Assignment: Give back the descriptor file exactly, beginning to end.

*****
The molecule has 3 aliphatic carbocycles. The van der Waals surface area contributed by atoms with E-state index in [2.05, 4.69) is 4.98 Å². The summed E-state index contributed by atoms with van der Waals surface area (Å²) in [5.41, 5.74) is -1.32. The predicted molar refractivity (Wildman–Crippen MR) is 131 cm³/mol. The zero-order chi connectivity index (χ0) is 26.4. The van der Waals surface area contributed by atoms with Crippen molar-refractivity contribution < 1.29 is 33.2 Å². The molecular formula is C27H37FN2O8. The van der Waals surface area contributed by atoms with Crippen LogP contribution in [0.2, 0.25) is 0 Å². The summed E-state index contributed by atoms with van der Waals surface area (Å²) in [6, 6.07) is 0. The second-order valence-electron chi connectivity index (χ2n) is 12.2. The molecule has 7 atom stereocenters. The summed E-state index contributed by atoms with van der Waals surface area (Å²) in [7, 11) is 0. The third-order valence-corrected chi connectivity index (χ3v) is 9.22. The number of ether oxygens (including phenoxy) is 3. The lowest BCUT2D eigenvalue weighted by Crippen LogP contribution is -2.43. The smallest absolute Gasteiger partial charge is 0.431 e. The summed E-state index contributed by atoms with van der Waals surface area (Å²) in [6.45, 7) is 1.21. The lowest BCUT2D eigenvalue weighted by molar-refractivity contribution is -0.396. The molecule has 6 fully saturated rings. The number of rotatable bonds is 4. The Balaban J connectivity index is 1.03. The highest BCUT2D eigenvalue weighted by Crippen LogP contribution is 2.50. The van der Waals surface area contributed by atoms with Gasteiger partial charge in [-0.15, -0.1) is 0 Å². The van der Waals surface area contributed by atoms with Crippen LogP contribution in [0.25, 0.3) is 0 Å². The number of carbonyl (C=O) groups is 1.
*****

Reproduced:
The molecule has 3 aliphatic carbocycles. The van der Waals surface area contributed by atoms with E-state index in [2.05, 4.69) is 4.98 Å². The summed E-state index contributed by atoms with van der Waals surface area (Å²) in [5.41, 5.74) is -1.32. The predicted molar refractivity (Wildman–Crippen MR) is 131 cm³/mol. The zero-order chi connectivity index (χ0) is 26.4. The van der Waals surface area contributed by atoms with Crippen molar-refractivity contribution < 1.29 is 33.2 Å². The molecular formula is C27H37FN2O8. The van der Waals surface area contributed by atoms with Crippen LogP contribution in [0.2, 0.25) is 0 Å². The summed E-state index contributed by atoms with van der Waals surface area (Å²) in [6, 6.07) is 0. The second-order valence-electron chi connectivity index (χ2n) is 12.2. The molecule has 7 atom stereocenters. The summed E-state index contributed by atoms with van der Waals surface area (Å²) in [7, 11) is 0. The third-order valence-corrected chi connectivity index (χ3v) is 9.22. The number of ether oxygens (including phenoxy) is 3. The lowest BCUT2D eigenvalue weighted by Crippen LogP contribution is -2.43. The smallest absolute Gasteiger partial charge is 0.431 e. The summed E-state index contributed by atoms with van der Waals surface area (Å²) in [6.45, 7) is 1.21. The lowest BCUT2D eigenvalue weighted by molar-refractivity contribution is -0.396. The molecule has 6 fully saturated rings. The number of rotatable bonds is 4. The Balaban J connectivity index is 1.03. The highest BCUT2D eigenvalue weighted by Crippen LogP contribution is 2.50. The van der Waals surface area contributed by atoms with Gasteiger partial charge in [-0.15, -0.1) is 0 Å². The van der Waals surface area contributed by atoms with Crippen LogP contribution in [0.25, 0.3) is 0 Å². The number of carbonyl (C=O) groups is 1.